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“OUR FIGHT AGAINST SHRINKAGE WAS RESTRICTED HISTORICALLY BY LIMITED ACCESS TO KEY PERFORMANCE DATA” ROBERT JENNINGS BOOTS James Thompson reports Last year, when Bhs discovered that a lorry packed with 20,000 bras had been stolen, the department store chain’s loss prevention team quickly went into action. It cleverly reduced the cost of the bras to just 1p on its electronic point of sale (Epos) systems and set up a prompt for employees to contact store managers if anyone attempted to refund or exchange a stolen bra in its stores. The department store also used its existing data‐mining software, from IntelliQ, to track any refunds or exchanges of the bras on the Epos systems. Sure enough, within 24 hours a person tried to refund the stolen lingerie in a Bhs store. Bhs head of loss prevention Nigel Terry says: “The bras never went live into the chain, but through data mining, we saw the item being presented as a refund in the store.” As a result of these actions, a number of arrests were made, said Terry. However, this type of success story represents a drop in the ocean of the UK retail industry’s shrinkage problem. Whether it is customer or staff theft, credit card fraud or products damaged in the supply chain, shrinkage is a major blight on the balance sheet of all retailers. Shrinkage costs European retailers more than £2.5 billion a year, according to the Nottingham‐based Centre for Retail Research’s European Theft Barometer 2005 report. UK retailers have the highest average shrinkage rate — 1.38 per cent of store turnover — in Western Europe, although they have trimmed this figure by 13.2 per cent in the past 12 months. The IT department is now in the vanguard of efforts to curtail shrinkage, as vendors roll ever‐more sophisticated technology off their production lines. IT has to weld this new technology to its corporate network to optimise benefits. SMILE, YOU’RE ON CAMERA Large retailers are installing ceiling‐mounted CCTV cameras and Epos systems onto the same high‐speed wide area networks. They are also complementing this technology with powerful data‐mining tools to identify anomalies in EP0S data, such as repeat credit card refunds, and build a watertight legal case against the perpetrators. Of course, no combination of security technology offers a panacea for the plague of fraud. But what does help is when retailers deliver a co‐ordinated strategy that stitches together technology, processes and people across departments. Boots is a case in point. Until recently, it did not have a co‐ordinated approach to sharing shrinkage data across departments, including loss prevention, logistics, personnel and store operations. Boots head of loss prevention Robert Jennings says: “Our fight against shrinkage was restricted historically by limited access to key performance data and before we could improve, we recognised that we needed to establish what we were up against.” Early last year, Boots started whipping its processes into shape using online shrinkage management software from ORIS Systems to track data across its 1,400 stores. About 2,000 Boots employees use the software, although it was only employed initially by between 20 and 30 staff in head office. After pulling together shrinkage‐related data, ORIS’ Shrink Information Database delivers on‐screen and hard‐copy reports to different parts of the business. “We can clearly see the benefits of this management tool at head office, but the time savings have transformed the way store managers can react to — and therefore reduce — shrinkage in their own stores,” says Jennings.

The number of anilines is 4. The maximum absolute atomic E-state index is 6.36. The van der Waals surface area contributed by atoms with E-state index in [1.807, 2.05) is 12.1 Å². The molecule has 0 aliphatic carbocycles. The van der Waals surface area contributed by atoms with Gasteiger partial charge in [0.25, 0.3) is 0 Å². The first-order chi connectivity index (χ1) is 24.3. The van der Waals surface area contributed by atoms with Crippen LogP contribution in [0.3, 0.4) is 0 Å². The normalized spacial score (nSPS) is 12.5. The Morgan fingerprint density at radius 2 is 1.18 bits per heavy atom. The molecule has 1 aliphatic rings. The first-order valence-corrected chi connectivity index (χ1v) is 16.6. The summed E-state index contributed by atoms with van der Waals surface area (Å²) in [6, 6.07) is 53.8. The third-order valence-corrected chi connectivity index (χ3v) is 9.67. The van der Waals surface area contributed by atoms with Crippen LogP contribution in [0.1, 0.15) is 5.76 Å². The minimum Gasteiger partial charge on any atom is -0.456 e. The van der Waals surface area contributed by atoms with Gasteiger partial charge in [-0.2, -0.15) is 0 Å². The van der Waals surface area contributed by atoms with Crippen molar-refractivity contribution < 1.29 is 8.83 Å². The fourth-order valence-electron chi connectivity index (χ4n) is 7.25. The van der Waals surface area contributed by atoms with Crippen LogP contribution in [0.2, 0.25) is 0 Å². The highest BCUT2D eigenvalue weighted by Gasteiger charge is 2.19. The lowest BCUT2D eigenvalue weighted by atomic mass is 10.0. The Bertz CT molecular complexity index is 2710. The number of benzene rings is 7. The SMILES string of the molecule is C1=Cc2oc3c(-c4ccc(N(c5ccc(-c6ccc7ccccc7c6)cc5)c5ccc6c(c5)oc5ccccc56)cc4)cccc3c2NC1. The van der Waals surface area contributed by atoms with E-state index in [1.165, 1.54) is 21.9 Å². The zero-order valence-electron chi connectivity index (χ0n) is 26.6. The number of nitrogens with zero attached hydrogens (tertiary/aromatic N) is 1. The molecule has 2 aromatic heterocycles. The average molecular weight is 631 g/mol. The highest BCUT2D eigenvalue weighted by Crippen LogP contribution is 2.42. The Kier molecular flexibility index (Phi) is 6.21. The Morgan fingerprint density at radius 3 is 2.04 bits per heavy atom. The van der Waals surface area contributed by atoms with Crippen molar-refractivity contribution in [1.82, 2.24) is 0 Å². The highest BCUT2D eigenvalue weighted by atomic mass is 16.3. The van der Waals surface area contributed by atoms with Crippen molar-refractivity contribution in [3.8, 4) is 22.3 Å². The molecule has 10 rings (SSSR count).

ORIS Systems managing director Andrew Wood says a key aim of the online system is to raise awareness of shrinkage and associated processes across Boots. More tangibly, it also helps to measure levels of shrinkage in the supply chain, such as the performance of stores served by the same distribution centre (DC), he adds. “It has made DC managers aware of any shrinkage they may cause, such as around pick accuracy. This is an objective measure of a DC’s accuracy” To do this, the system produces reports over several weeks or months of stocktaking data. “There should be no difference between one DC and another,” says Wood. A further use of the system is to measure suppliers’ performance, such as the amount of damaged or faulty products. “Boots can get a view of certain products that are costing them more than the norm and then involve the supplier in improving products to minimise those losses,” says Wood. SWEET SCAM No doubt technology is the frontline in the war on shrinkage, but there is no substitute for strict corporate policies and training staff to be vigilant in the quest to cut shrinkage. For instance, retailers continue to be stung by staff simply dipping their hands in the till or engaging in sweethearting. “Sweethearting is where members of the public and members of staff in retail collude. Typically, one item is scanned and one item is not,” says Wood. Another major problem is fraudulent exchanges of stolen products. Terry says: “The natural assumption about refunds is that someone is coming back into a store to ask for a cash refund. But when someone purchases goods and wants to exchange them for a different size or colour, it is often viewed in a different manner. Refund fraud exchange is a big avenue where laundering can take place, because there is not as much control over an exchange as with other items.” Bhs regional investigator Carl Mash adds: “99 per cent of exchanges or refunds are genuine, but the volumes are high. It is fairly normal in retail, because people get gifts at Christmas, for example.” Ideally, all retailers would refuse any exchanges without a receipt, but this rigidity has to be balanced with high‐quality customer service. Ultimately, human nature dictates that retailers will never stamp out all forms of fraudulent activity. What they can do is to keep striving to integrate new technology with a culture of zero tolerance and information‐sharing. As New Look chief executive Phil Wrigley told ORIS Systems’ Wood recently: “Shrinkage is the last free money on the table.” IT is increasingly taking up the shrinkage‐busting reins, but it is the duty of all retail employees to deprive criminals of easy pickings. Retail Week November 18th 2005